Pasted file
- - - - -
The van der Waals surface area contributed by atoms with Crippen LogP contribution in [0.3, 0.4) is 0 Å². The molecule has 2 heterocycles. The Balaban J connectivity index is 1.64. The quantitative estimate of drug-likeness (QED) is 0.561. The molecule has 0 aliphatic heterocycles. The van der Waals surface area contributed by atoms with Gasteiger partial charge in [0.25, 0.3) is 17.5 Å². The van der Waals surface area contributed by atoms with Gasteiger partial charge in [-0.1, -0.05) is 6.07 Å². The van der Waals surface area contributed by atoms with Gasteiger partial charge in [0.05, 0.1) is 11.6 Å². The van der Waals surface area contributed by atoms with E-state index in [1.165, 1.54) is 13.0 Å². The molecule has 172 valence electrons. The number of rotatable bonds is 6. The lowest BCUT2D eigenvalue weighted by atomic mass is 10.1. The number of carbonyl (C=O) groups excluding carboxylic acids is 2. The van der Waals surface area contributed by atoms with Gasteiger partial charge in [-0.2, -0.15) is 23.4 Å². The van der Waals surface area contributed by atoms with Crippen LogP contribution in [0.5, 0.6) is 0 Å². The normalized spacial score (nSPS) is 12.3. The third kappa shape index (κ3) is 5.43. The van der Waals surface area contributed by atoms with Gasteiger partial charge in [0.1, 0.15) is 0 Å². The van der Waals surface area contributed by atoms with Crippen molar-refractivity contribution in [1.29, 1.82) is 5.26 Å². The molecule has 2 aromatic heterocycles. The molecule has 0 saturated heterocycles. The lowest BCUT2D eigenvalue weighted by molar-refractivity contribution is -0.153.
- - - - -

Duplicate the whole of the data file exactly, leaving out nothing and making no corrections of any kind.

The van der Waals surface area contributed by atoms with Crippen LogP contribution in [0.3, 0.4) is 0 Å². The molecule has 2 heterocycles. The Balaban J connectivity index is 1.64. The quantitative estimate of drug-likeness (QED) is 0.561. The molecule has 0 aliphatic heterocycles. The van der Waals surface area contributed by atoms with Gasteiger partial charge in [0.25, 0.3) is 17.5 Å². The van der Waals surface area contributed by atoms with Gasteiger partial charge in [-0.1, -0.05) is 6.07 Å². The van der Waals surface area contributed by atoms with Gasteiger partial charge in [0.05, 0.1) is 11.6 Å². The van der Waals surface area contributed by atoms with E-state index in [1.165, 1.54) is 13.0 Å². The molecule has 172 valence electrons. The number of rotatable bonds is 6. The lowest BCUT2D eigenvalue weighted by atomic mass is 10.1. The number of carbonyl (C=O) groups excluding carboxylic acids is 2. The van der Waals surface area contributed by atoms with Gasteiger partial charge in [-0.2, -0.15) is 23.4 Å². The van der Waals surface area contributed by atoms with Crippen LogP contribution in [0.5, 0.6) is 0 Å². The normalized spacial score (nSPS) is 12.3. The third kappa shape index (κ3) is 5.43. The van der Waals surface area contributed by atoms with Gasteiger partial charge in [0.1, 0.15) is 0 Å². The van der Waals surface area contributed by atoms with Crippen molar-refractivity contribution in [1.29, 1.82) is 5.26 Å². The molecule has 2 aromatic heterocycles. The molecule has 0 saturated heterocycles. The lowest BCUT2D eigenvalue weighted by molar-refractivity contribution is -0.153.